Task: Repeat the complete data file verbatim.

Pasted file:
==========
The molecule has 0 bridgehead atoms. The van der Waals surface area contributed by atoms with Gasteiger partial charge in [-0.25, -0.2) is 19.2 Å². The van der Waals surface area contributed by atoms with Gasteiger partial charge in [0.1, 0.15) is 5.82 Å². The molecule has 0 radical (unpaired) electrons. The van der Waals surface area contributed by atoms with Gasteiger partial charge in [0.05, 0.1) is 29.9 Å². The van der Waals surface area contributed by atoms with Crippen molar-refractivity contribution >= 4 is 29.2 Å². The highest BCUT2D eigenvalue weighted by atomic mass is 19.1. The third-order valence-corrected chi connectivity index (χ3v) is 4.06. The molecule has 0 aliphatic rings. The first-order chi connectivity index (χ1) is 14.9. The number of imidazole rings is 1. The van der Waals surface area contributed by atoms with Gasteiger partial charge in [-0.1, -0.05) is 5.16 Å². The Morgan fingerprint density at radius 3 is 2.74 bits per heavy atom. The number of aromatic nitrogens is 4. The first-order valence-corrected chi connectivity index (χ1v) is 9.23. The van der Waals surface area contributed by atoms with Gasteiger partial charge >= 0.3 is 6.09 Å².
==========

The molecule has 0 bridgehead atoms. The van der Waals surface area contributed by atoms with Gasteiger partial charge in [-0.25, -0.2) is 19.2 Å². The van der Waals surface area contributed by atoms with Gasteiger partial charge in [0.1, 0.15) is 5.82 Å². The molecule has 0 radical (unpaired) electrons. The van der Waals surface area contributed by atoms with Gasteiger partial charge in [0.05, 0.1) is 29.9 Å². The van der Waals surface area contributed by atoms with Crippen molar-refractivity contribution >= 4 is 29.2 Å². The highest BCUT2D eigenvalue weighted by atomic mass is 19.1. The third-order valence-corrected chi connectivity index (χ3v) is 4.06. The molecule has 0 aliphatic rings. The first-order chi connectivity index (χ1) is 14.9. The number of imidazole rings is 1. The van der Waals surface area contributed by atoms with Gasteiger partial charge in [-0.1, -0.05) is 5.16 Å². The Morgan fingerprint density at radius 3 is 2.74 bits per heavy atom. The number of aromatic nitrogens is 4. The first-order valence-corrected chi connectivity index (χ1v) is 9.23. The van der Waals surface area contributed by atoms with Gasteiger partial charge >= 0.3 is 6.09 Å².